“Ezekiel’s Plan was mainly to jump-start initiatives,” Garcia added.

The plan would have also introduced a Homeless Liaison/Housing Navigator that would help protect tenant’s rights and create a space in city government to help with the challenges of housing for so many. Garcia said the intention of the position is to be proactive in helping residents and owners before problems grow too big.

“You can take an opportunity to be proactive and educate to navigate issues rather than wait until something becomes a problem. Understand that we’re a compassionate city and our level of compassion needs to go hand in hand with enforcement. The two have two work together,” Garcia said.

Garcia said his rejected plan was made up of initiatives that encompassed everything he has heard from concerned residents but he will be taking a step back to reapproach some of the initiatives he had hoped to pass through the plan in the upcoming year.

Garcia added another one of his favorite accomplishments from 2023 and a “big win” for the city was the new trash receptacles.

“I think it’s improved downtown trash issues, helped avoid work injuries with our DPW workers, there’s a level of cleanliness that we haven’t seen in a long time so I was very thrilled about what’s happening with our trash situation,” Garcia said.

Looking ahead to 2024, Garcia said he looks forward to working more with the new City Council and is already setting up his one-on-one meetings with each councilor to discuss priorities for the city.

“The council is my way of trying to keep my finger on the pulse of what’s going on in the community. I try to understand and put things in motion,” Garcia said.

Garcia said he sees himself more as the “city manager” than the title of mayor based on his career experience and is still passionate about serving the city of Holyoke through a revitalization effort. He added for 2024 he also hopes work continues on the new school building.

Garcia said a big project in the works to get started in the new year is the beginning process for a High and Maple Street reconstruction project, which will start with the city starting a community engagement process.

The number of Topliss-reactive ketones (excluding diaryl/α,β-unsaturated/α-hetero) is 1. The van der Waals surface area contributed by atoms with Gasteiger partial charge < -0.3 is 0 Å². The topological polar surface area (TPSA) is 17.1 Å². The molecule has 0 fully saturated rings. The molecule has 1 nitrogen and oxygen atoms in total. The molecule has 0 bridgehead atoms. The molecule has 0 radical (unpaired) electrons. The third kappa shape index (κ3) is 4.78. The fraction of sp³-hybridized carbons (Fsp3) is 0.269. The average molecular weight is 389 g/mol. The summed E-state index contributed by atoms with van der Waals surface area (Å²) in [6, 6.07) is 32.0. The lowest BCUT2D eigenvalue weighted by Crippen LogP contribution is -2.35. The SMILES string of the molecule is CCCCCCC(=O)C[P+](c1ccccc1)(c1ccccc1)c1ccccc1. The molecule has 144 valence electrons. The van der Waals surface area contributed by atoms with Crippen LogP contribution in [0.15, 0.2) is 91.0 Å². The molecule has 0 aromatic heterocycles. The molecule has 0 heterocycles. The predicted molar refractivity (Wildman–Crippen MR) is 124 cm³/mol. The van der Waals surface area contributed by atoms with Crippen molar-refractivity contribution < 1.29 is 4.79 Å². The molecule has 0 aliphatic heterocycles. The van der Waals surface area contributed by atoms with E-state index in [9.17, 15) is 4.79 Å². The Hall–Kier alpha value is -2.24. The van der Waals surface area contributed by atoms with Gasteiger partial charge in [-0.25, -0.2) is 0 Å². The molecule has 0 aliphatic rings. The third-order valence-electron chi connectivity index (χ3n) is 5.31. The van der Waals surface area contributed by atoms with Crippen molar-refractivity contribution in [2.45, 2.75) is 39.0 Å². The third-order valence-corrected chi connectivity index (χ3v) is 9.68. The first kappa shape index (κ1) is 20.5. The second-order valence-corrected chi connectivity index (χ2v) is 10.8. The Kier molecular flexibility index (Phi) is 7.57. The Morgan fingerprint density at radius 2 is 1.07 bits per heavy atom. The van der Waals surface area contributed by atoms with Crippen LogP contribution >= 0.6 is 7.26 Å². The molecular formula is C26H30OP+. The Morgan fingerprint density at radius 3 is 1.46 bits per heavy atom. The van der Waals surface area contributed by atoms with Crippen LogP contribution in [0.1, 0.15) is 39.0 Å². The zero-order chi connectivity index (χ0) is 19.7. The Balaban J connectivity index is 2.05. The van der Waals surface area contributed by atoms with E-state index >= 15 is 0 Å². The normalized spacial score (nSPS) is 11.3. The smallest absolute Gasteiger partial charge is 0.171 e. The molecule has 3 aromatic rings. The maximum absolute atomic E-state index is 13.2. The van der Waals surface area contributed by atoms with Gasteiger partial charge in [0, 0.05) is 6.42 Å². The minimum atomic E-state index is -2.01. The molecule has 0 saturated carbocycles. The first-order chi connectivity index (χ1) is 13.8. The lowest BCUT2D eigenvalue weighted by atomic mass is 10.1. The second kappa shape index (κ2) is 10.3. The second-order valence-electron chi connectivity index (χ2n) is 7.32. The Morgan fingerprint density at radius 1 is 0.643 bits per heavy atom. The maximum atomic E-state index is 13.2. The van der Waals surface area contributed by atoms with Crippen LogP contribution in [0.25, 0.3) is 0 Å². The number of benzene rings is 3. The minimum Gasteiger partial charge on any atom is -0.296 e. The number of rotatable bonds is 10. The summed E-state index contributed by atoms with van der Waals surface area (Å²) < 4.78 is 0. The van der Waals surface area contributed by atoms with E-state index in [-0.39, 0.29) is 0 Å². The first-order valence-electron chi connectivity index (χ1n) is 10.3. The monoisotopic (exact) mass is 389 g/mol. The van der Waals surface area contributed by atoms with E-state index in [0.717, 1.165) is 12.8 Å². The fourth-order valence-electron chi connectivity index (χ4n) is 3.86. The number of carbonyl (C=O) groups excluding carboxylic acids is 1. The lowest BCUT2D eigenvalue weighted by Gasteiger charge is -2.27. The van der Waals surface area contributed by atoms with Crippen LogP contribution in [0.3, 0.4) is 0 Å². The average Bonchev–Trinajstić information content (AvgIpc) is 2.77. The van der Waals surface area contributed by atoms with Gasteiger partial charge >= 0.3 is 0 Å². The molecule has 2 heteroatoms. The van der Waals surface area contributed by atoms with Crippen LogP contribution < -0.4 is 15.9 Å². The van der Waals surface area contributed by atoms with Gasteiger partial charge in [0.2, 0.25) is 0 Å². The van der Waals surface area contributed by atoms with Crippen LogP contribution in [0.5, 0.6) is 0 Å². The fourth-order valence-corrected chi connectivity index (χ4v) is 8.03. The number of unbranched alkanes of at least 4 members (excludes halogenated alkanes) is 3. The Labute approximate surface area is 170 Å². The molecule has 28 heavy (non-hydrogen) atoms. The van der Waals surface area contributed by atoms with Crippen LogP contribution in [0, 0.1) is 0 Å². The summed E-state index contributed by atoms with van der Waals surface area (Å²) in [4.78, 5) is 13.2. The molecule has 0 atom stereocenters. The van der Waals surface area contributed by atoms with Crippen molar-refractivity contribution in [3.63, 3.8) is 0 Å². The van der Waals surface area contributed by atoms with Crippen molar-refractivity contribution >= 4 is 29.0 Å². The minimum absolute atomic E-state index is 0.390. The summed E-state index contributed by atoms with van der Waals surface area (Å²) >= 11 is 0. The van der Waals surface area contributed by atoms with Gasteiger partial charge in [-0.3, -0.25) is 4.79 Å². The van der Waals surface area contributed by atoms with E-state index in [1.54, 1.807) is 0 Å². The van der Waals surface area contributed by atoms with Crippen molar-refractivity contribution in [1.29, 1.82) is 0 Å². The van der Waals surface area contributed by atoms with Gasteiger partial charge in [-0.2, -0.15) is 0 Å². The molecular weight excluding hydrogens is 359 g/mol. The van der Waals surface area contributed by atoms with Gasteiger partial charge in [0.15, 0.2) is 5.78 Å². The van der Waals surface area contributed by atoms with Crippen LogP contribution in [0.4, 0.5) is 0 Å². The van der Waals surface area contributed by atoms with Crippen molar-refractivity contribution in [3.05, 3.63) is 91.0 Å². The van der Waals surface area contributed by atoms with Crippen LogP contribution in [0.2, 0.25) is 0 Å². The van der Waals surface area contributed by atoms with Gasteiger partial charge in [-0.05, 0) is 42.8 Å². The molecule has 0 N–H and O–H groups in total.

“It’s through the TIP [Transportation Improvement Program] where we’re looking at a timeline of roughly four years, where all of High and Maple is going to get reconstructed. So, we’re talking about streets, sidewalks, protected bike lanes, green space with trees. We’re going to get a facelift,” Garcia said. “Soon we should be kicking off a community engagement process to start soliciting input from the public. We’ll be doing that and we’re also going to be kicking off our comprehensive planning process. It’s not going to be done in 2024, but that community engagement is going to be all year long for the Master Planning process.”

Garcia also hinted updated news should soon be coming regarding the Victory Theater renovation project that has garnered a lot of excitement in the city.

Another goal of 2024 was getting new recycling toters out to residents.
As the new year is under way, Garcia said he is looking forward to another year as mayor and hopes to continue the upward trend with his colleagues across the city.

“Progress is messy. You come together, you figure it out,” Garcia said. “Ezekiel’s Plan didn’t get passed. As much as I wanted to kick and scream – and I cried, I did cry — but as much as I wanted to kick and scream, that’s government. That’s the process. I took a step back and said OK, took bits and pieces of what I heard and came up with a new idea of how we’re going to navigate the next steps to move forward.”

tlevakis@thereminder.com | + posts